One of the true heroes of the COVID-19 pandemic is our 2018 graduate Ajit Rai, MD. Ten days ago, he left his private anesthesiology practice in Fresno, where elective surgery had ceased, and headed straight for New York City, the COVID epicenter, where there is desperate need for physician help.
Dr. Rai appears on a recent video clip from The Rachel Maddow Show on MSNBC, where he talked about the “full-blown crisis mode” in New York, the frightening resource depletion, and the critical need for more physicians and nurses to come and work.
“The time is now,” he said. “We need you!” Young physicians need to lead the charge, he believes, as older physicians are at higher risk of serious COVID complications.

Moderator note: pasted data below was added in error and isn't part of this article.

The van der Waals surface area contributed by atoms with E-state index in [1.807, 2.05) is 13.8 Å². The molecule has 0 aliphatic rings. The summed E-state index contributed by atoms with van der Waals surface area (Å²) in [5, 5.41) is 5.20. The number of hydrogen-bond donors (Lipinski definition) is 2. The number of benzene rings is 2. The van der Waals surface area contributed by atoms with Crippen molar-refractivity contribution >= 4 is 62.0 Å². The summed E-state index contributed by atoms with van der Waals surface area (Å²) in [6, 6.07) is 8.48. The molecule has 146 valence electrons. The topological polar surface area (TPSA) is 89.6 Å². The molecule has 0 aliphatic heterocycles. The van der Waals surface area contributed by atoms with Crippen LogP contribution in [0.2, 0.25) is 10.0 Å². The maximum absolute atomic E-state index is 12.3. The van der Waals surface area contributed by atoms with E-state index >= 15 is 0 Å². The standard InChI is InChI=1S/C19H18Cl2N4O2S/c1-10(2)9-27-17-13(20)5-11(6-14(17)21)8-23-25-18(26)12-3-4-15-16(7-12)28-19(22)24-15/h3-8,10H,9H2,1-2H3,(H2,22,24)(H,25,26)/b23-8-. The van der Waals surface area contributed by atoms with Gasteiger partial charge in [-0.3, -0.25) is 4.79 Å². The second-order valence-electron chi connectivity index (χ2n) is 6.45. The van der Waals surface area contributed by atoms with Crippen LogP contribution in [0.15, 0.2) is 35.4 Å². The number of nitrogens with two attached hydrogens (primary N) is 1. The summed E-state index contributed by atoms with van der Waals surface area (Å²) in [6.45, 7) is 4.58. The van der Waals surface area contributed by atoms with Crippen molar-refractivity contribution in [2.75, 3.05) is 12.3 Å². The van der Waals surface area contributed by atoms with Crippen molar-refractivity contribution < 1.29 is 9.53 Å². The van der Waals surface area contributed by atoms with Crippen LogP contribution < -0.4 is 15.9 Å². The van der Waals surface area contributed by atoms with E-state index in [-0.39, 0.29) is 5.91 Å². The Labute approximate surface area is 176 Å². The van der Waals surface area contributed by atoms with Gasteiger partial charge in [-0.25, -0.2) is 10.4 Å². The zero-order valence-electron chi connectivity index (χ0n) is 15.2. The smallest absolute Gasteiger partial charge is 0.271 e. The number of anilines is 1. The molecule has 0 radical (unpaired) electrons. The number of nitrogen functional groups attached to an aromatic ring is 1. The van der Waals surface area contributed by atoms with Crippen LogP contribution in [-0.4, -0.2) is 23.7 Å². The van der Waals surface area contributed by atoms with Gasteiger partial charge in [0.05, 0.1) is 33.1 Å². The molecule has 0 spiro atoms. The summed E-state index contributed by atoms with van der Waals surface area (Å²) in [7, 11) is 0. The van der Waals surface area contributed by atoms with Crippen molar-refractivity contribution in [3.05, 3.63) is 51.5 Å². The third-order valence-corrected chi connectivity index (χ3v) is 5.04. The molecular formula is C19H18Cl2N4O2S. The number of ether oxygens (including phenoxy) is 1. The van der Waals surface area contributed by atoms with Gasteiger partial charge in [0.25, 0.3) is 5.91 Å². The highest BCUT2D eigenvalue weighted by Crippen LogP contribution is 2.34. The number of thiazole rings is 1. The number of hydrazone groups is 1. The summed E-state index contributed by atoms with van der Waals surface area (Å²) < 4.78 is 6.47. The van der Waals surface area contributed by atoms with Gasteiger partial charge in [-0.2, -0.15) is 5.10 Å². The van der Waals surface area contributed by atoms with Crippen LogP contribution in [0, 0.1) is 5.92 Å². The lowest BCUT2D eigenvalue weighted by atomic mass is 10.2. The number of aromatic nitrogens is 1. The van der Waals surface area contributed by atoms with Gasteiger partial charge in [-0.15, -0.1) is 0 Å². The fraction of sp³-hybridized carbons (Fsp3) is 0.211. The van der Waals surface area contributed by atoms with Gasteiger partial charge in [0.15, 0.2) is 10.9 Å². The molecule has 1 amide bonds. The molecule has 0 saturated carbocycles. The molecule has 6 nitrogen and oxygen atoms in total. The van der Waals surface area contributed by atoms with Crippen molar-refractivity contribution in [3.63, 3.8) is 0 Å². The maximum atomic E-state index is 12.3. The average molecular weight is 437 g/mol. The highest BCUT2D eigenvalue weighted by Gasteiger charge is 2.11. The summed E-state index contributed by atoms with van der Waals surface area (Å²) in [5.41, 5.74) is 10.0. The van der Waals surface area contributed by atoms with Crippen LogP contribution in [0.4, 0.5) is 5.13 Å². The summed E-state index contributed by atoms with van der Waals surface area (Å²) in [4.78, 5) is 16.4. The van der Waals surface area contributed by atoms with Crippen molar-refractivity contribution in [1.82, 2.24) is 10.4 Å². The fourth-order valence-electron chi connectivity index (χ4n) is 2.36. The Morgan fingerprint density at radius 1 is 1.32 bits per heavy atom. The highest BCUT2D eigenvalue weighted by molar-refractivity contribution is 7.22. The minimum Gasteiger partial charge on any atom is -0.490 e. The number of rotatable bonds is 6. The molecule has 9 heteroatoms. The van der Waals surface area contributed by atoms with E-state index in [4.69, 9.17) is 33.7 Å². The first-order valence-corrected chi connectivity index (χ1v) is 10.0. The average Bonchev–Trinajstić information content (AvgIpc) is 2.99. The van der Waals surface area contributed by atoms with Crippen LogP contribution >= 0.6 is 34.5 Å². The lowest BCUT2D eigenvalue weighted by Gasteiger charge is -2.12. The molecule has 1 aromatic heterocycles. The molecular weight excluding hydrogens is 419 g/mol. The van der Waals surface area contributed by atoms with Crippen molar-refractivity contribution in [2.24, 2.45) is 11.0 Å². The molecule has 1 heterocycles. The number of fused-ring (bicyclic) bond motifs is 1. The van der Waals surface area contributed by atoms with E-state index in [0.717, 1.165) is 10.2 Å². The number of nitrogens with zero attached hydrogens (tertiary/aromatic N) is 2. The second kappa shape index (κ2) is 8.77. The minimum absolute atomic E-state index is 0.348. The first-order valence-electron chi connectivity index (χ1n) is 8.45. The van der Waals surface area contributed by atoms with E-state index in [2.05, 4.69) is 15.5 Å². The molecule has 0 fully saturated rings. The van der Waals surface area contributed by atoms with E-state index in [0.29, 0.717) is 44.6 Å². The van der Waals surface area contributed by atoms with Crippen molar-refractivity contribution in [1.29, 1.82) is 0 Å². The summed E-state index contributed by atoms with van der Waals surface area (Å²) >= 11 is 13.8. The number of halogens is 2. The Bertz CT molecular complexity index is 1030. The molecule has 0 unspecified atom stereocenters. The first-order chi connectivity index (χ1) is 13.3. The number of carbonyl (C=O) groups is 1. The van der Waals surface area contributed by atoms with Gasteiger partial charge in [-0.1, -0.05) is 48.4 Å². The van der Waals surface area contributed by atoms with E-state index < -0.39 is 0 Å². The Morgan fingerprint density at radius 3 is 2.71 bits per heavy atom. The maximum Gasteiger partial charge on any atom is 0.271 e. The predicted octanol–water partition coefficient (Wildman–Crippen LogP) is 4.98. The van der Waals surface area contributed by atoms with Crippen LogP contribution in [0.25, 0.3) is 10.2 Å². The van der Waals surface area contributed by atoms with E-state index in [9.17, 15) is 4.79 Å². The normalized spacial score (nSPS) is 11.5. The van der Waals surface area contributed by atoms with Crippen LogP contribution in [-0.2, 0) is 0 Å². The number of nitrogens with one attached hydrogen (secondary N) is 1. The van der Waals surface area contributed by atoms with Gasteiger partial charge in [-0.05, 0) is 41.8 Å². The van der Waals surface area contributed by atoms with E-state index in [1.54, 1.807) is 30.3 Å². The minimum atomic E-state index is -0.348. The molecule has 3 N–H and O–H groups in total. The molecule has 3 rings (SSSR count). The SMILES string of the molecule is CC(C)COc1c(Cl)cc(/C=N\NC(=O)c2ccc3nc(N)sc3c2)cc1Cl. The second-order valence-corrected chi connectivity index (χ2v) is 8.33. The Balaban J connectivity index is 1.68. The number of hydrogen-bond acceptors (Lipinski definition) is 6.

Dr. Rai, an interventional pain specialist by training, now finds himself working as a critical care physician in a major New York teaching hospital managing 10 to 15 critically ill COVID patients at a time. He describes operating rooms and PACU bays converted to ICU care, with patients on OR ventilators because ICU ventilators are all in use.
Teams of physicians intubate patients – as many as 25 a day, Dr. Rai said – and make rounds placing lines. Nurses who ordinarily work in the OR and PACU are stepping up after crash-course training to function as ICU nurses.
Personal protective equipment (PPE) is in such short supply that each person is issued one N95 mask and expected to make it last for a week by wearing a regular surgical mask over it. “It’s not ideal,” Dr. Rai said drily.
For physicians who want to work, Dr. Rai said, any medical license is now valid across state lines, and emergency hospital credentialing can be accomplished in a day.
This not the first time Dr. Rai has headed toward danger rather than away from it. Last year, after he finished his fellowship training in New York, he worked for several months in Jordan with the nonprofit organization Doctors Without Borders, treating war-injured patients from Syria and Iraq.